Last month Cherriots published the first year's report on the flexible transit "West Salem Connector" service. Detailed transit analysis isn't the thing here, so maybe you will have more to say. But there are several interesting bits in it - including the SRC elephant.
|A Year in Review|
(slides throughout from it)
The biggest complaint about it is that Cherriots continues to ignore the way service levels fit into the context of cross-river mobility. Cherriots is not analytically self-aware here, alas. The Salem River Crossing continues to be a giant lacuna, the proverbial "elephant in the room." It's not a factor in the analysis at all. In this Cherriots limits themselves to a tactical discussion about West Salem service, and avoids questions about larger strategy and priorities. This may be practical, sure, but it is also a huge evasion and renunciation, and ensures that much of West Salem will continue to be difficult to serve. It perpetuates, instead of ameliorates, conditions that we already know are problematic.
The answer to that will not be measured in tens of boardings per day.
And even if you say, "well look at all the autoist challenges: no one is served by running empty buses in the hills" we should have a better analysis of the trade-offs.
One swag suggested that for $15 million annually, instead of the $45 million low-ball annual estimate for a bridge and highway, we could have a ridiculous level of service in West Salem. Would saving $30 million a year be a reasonable trade-off? Seriously, why aren't we having that debate? Maybe more to the point, why isn't Cherriots leading that debate?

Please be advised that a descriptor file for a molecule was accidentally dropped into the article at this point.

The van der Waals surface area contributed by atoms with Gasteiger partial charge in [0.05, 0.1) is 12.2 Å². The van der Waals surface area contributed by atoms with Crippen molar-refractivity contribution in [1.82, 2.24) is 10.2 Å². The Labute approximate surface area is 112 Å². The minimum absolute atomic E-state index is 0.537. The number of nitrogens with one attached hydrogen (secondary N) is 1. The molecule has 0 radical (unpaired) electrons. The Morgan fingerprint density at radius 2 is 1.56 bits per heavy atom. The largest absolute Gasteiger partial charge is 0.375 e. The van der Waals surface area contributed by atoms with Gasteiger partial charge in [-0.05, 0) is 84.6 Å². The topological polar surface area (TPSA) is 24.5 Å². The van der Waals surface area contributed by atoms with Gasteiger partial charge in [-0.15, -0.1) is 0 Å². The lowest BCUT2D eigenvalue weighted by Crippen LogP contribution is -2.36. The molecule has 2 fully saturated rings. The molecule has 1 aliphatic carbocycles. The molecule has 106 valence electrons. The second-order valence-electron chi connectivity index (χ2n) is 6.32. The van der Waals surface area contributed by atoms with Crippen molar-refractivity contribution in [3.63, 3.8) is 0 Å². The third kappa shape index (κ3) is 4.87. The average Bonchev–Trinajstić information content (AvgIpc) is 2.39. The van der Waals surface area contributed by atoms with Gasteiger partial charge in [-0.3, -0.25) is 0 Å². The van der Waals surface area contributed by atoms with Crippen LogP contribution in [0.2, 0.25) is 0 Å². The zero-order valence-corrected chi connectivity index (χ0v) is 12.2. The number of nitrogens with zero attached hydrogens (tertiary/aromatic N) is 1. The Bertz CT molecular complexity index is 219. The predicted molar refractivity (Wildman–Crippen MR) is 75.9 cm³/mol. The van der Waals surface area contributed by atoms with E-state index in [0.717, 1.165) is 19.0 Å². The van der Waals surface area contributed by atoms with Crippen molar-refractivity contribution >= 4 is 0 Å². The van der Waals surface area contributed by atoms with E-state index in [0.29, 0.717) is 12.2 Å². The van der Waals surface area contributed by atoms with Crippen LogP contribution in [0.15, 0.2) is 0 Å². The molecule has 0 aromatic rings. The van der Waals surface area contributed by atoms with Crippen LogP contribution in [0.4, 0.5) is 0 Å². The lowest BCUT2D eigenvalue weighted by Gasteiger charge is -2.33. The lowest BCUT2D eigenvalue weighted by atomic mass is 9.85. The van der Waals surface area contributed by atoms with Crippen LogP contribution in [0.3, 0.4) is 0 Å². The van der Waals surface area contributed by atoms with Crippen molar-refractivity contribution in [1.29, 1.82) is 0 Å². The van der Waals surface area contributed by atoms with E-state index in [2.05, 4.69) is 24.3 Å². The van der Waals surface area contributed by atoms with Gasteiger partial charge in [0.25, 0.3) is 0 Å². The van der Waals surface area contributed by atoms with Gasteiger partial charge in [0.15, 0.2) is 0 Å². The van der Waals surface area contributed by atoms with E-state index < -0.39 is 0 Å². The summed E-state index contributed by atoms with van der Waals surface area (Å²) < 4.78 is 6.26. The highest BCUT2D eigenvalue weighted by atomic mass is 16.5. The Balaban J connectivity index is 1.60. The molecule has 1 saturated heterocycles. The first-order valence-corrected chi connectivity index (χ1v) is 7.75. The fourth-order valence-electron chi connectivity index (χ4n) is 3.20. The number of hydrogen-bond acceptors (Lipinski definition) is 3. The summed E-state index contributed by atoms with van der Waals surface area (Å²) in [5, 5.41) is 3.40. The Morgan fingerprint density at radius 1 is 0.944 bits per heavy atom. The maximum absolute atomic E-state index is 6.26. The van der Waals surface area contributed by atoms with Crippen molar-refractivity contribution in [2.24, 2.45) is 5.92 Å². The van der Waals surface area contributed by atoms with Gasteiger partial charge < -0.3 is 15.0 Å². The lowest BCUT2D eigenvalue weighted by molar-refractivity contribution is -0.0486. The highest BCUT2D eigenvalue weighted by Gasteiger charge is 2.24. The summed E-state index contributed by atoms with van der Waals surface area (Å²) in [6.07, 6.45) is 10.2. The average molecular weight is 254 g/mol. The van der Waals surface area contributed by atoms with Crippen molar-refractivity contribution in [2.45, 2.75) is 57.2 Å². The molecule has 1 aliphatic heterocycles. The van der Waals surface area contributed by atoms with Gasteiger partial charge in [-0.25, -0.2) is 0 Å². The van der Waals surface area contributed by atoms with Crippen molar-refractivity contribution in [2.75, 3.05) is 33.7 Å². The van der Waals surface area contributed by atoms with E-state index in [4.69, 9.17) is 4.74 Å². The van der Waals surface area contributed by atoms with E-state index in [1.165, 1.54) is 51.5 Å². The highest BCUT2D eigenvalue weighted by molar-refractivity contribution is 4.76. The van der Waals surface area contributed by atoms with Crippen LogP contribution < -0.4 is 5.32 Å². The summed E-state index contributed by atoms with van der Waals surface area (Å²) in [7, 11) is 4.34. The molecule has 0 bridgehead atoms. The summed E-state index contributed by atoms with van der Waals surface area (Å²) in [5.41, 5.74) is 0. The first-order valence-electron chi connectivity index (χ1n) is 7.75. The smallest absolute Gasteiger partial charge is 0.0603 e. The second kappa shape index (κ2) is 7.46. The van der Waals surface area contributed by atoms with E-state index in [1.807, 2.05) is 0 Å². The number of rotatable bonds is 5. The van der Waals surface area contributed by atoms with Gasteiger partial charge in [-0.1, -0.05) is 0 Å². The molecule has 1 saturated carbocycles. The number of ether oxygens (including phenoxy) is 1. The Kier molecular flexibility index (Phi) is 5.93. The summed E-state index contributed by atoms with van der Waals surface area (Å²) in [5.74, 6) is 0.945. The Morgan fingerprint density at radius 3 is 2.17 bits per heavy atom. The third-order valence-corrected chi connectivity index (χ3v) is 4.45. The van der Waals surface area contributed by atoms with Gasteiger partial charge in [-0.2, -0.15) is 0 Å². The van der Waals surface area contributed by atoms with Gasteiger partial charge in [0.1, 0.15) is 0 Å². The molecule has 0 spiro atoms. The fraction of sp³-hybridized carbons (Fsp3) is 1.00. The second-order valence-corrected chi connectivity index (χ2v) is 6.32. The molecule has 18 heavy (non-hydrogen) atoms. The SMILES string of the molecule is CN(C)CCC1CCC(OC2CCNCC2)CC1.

(At the same time, critics of the bridge should consider more deeply that improving service to West Salem effectively - that is, in a way that creates a substantial increase in river crossings by transit and equivalent decrease by drive-alone car - is not obvious or easy, and that simple slogans for "more transit" are mostly powerless.)
|6 lines @ 7 day service = $15 million /year|
via TransitMix beta (not from Cherriots)
extending the pilot project in West Salem. This seems like a mixed message - a clear admission that use and adoption of it is not proceeding as quickly as folks would like, but also a sign that on its own limited terms it's at least a partial success. Cherriots is then also working towards evaluating extensions of it for South Salem and Keizer. Because those areas are not constrained by the river and it bridges, the tactical focus in analysis seems likely to work better, and it may be that service in those areas can be more thoroughly knit into the system and to be consistent with longer-range strategy.
But as long as we situate analyses of transit in West Salem without also an explicit discussion of the Salem River Crossing, we are not having an honest discussion about mobility.